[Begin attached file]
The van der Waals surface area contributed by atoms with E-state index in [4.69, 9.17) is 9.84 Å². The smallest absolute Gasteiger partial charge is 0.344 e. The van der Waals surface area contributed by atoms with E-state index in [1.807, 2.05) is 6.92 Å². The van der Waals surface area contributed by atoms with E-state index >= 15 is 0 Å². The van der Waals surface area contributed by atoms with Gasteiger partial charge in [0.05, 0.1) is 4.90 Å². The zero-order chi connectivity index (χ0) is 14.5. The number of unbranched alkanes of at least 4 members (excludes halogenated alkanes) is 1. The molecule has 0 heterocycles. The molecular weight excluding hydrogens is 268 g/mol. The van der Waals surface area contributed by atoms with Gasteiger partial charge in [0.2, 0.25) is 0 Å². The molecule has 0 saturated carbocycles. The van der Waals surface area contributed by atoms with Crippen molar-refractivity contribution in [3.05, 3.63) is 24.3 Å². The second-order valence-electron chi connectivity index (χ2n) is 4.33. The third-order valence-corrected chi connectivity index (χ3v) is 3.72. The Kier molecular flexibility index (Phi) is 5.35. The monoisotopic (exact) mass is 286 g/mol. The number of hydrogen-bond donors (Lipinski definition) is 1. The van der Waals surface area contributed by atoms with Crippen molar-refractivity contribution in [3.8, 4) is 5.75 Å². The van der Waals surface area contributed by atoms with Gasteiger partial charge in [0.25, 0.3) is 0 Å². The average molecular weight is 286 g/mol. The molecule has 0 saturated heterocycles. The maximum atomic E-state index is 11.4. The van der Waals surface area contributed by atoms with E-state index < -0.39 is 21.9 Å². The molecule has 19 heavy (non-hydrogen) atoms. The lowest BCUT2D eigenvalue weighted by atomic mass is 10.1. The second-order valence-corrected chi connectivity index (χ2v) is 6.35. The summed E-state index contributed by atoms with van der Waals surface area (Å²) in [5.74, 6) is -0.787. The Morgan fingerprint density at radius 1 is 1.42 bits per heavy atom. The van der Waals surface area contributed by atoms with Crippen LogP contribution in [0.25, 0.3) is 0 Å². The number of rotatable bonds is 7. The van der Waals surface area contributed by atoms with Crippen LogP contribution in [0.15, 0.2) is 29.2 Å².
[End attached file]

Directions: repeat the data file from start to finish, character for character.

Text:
The van der Waals surface area contributed by atoms with E-state index in [4.69, 9.17) is 9.84 Å². The smallest absolute Gasteiger partial charge is 0.344 e. The van der Waals surface area contributed by atoms with E-state index in [1.807, 2.05) is 6.92 Å². The van der Waals surface area contributed by atoms with E-state index >= 15 is 0 Å². The van der Waals surface area contributed by atoms with Gasteiger partial charge in [0.05, 0.1) is 4.90 Å². The zero-order chi connectivity index (χ0) is 14.5. The number of unbranched alkanes of at least 4 members (excludes halogenated alkanes) is 1. The molecule has 0 heterocycles. The molecular weight excluding hydrogens is 268 g/mol. The van der Waals surface area contributed by atoms with Gasteiger partial charge in [0.2, 0.25) is 0 Å². The molecule has 0 saturated carbocycles. The van der Waals surface area contributed by atoms with Crippen molar-refractivity contribution in [3.05, 3.63) is 24.3 Å². The second-order valence-electron chi connectivity index (χ2n) is 4.33. The third-order valence-corrected chi connectivity index (χ3v) is 3.72. The Kier molecular flexibility index (Phi) is 5.35. The monoisotopic (exact) mass is 286 g/mol. The number of hydrogen-bond donors (Lipinski definition) is 1. The van der Waals surface area contributed by atoms with Crippen molar-refractivity contribution in [3.8, 4) is 5.75 Å². The van der Waals surface area contributed by atoms with Gasteiger partial charge in [0.25, 0.3) is 0 Å². The average molecular weight is 286 g/mol. The molecule has 0 saturated heterocycles. The maximum atomic E-state index is 11.4. The van der Waals surface area contributed by atoms with E-state index < -0.39 is 21.9 Å². The molecule has 19 heavy (non-hydrogen) atoms. The lowest BCUT2D eigenvalue weighted by atomic mass is 10.1. The second-order valence-corrected chi connectivity index (χ2v) is 6.35. The summed E-state index contributed by atoms with van der Waals surface area (Å²) in [5.74, 6) is -0.787. The Morgan fingerprint density at radius 1 is 1.42 bits per heavy atom. The van der Waals surface area contributed by atoms with Crippen LogP contribution in [0.25, 0.3) is 0 Å². The number of rotatable bonds is 7. The van der Waals surface area contributed by atoms with Crippen LogP contribution in [0.15, 0.2) is 29.2 Å².